DIGITAL AMERICA

Snowden, Wikileaks, and Global Debate (Tec Collaboration)

// Posted by on 02/14/2014 (3:12 PM)

By Cassaundra Fincke, Kevin Carney, Sarah Crawford, and Emily Narduzzi

“The War on Wikileaks and Why It Matters,” written by Glenn Greenwald for Salon Magazine, provides an interesting analysis of the work being done at Wikileaks, and what our government trying to stop their existence says about our national privacy as a whole.  Essentially, Greenwald supports Wikileaks for their efforts to expose classified government information because some of the safety nets to expose improper governmental activities have been largely derailed.  He makes claims regarding how the media has been “co-opted” and “crippled by financial constraints,” which has affected our ability as citizens to see investigative reporting regarding the dealings of the government.  Furthermore, he states that our Congress provides almost no meaningful oversight in regards to regulating the secretive work of other government organization, and moreover, the Congress is largely controlled by the individuals who wish to maintain the secrecy of these governmental organizations.

According to Greenwald, this is where Wikileaks comes into play.  In the midst of an age gone digital, he attests that Wikileaks protects the American public because the government has secrecy “at an all time high.”  Wikileaks is essentially intended to keep the government honest because as long as they exist, they cannot act in secrecy without fear of being exposed to the general public.  Julian Assange, the editor of Wikileaks, claims that “the information which is concealed or suppressed is concealed or suppressed because the people who know it best understand that it has the ability to reform.  So they engage in work to prevent that reform…”  Greenwald applauds these efforts to expose information put forth by Wikileaks, and repeatedly commends the group for doing what the media and Congress fail to do for the American citizens in this day and age.  However, I raise the question, what do you mean by reform, and why are we seeking this large scale reformation?

I do not doubt that the US Government may be “at an all time high” with secrecy, but I do not believe they can really be blamed for being in such a state.  As a world power, the United States is susceptible to many threats, and we are also still within a time period where 9/11 is glued in the minds of every American citizen.  As a result, the American government takes steps to make sure that they can preserve our safety.  I do not know of a single government in the world that does, or should, keep military operations and top security items in the open for the public.  This is not even because I do not trust the American people, but more so because once information is in the open to the American people, then it is in the open to anyone with an internet connection.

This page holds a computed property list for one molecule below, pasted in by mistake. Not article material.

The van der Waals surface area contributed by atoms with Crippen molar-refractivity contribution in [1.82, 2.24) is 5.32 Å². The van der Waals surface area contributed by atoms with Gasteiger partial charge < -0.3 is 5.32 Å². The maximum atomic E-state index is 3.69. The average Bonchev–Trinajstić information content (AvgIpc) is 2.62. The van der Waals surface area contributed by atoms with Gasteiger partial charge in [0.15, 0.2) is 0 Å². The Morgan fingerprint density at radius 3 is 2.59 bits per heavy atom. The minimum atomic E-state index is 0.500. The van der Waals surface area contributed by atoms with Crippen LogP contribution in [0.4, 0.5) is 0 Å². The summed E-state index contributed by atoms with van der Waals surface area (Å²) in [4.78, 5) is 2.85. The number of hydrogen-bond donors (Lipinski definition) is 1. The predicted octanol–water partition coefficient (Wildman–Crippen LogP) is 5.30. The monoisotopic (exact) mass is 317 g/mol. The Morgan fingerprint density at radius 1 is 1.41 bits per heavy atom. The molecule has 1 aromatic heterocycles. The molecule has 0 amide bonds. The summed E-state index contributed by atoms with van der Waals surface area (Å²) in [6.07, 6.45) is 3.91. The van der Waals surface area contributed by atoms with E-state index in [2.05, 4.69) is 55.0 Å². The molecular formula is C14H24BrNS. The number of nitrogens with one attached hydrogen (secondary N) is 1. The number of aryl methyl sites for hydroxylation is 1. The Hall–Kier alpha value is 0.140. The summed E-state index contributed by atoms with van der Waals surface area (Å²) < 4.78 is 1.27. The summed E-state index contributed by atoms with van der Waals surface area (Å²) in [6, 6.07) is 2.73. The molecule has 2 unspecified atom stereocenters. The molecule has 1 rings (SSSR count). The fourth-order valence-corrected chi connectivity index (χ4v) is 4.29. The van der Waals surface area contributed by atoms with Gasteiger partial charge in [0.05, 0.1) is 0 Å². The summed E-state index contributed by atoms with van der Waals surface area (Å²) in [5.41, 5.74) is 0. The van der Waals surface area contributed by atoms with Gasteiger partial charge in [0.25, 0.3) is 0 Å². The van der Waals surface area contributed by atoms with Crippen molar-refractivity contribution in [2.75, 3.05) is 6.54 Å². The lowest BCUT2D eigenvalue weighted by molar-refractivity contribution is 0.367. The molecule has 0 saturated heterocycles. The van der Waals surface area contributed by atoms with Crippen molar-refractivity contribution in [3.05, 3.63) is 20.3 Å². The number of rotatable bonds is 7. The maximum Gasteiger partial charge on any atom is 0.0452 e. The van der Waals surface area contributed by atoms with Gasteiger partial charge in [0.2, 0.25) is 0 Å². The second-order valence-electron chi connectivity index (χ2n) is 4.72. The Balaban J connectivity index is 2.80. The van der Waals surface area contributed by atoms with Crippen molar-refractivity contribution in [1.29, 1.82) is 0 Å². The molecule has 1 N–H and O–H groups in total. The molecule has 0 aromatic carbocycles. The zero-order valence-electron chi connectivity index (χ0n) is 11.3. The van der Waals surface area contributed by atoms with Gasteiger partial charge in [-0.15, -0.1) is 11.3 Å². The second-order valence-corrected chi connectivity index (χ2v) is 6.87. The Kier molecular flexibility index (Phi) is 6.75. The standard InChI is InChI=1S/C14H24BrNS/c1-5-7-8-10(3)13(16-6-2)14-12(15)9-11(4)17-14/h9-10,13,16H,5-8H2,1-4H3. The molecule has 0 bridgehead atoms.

As Henry Farrell and Martha Finnemore discuss in their article, “The End of Hypocrisy,” this new lack of privacy also threatens all foreign policy of the United States.  Many governments and citizens around the globe have observed that the U.S government doesn’t always stick to its word, but because of the level of involvement the U.S has in global affairs there have been many blind eyes.  After Snowden’s disclosure these governments had the right and the obligation to address the hypocrisy of the U.S. So this disclosure has two possible effects on our foreign affairs.  It forces the government to face its hypocrisy and may force to government to remain steadfast in its policies and reconsider going against these policies for our self-interest.  The leaks could also possibly steer different nations to address the occasional hypocrisy of our country’s government.

From here arises questions regarding the leaking of our governmental information.  Are the leaks putting our foreign policy in jeopardy?  If so, how should the U.S go about fixing this?  As mentioned before total transparency in our government is not practical.  The leaks may force the U.S to disclose more foreign policy information and act in accordance to this.  Wikileaks not only brought up the issue of security and privacy but also the issue of foreign relations and the trustworthiness of the U.S. Is being a reliable country worth giving up the pursuit of self-interests?  The answer, I believe, is yes.  Now how much of this requires American transparency?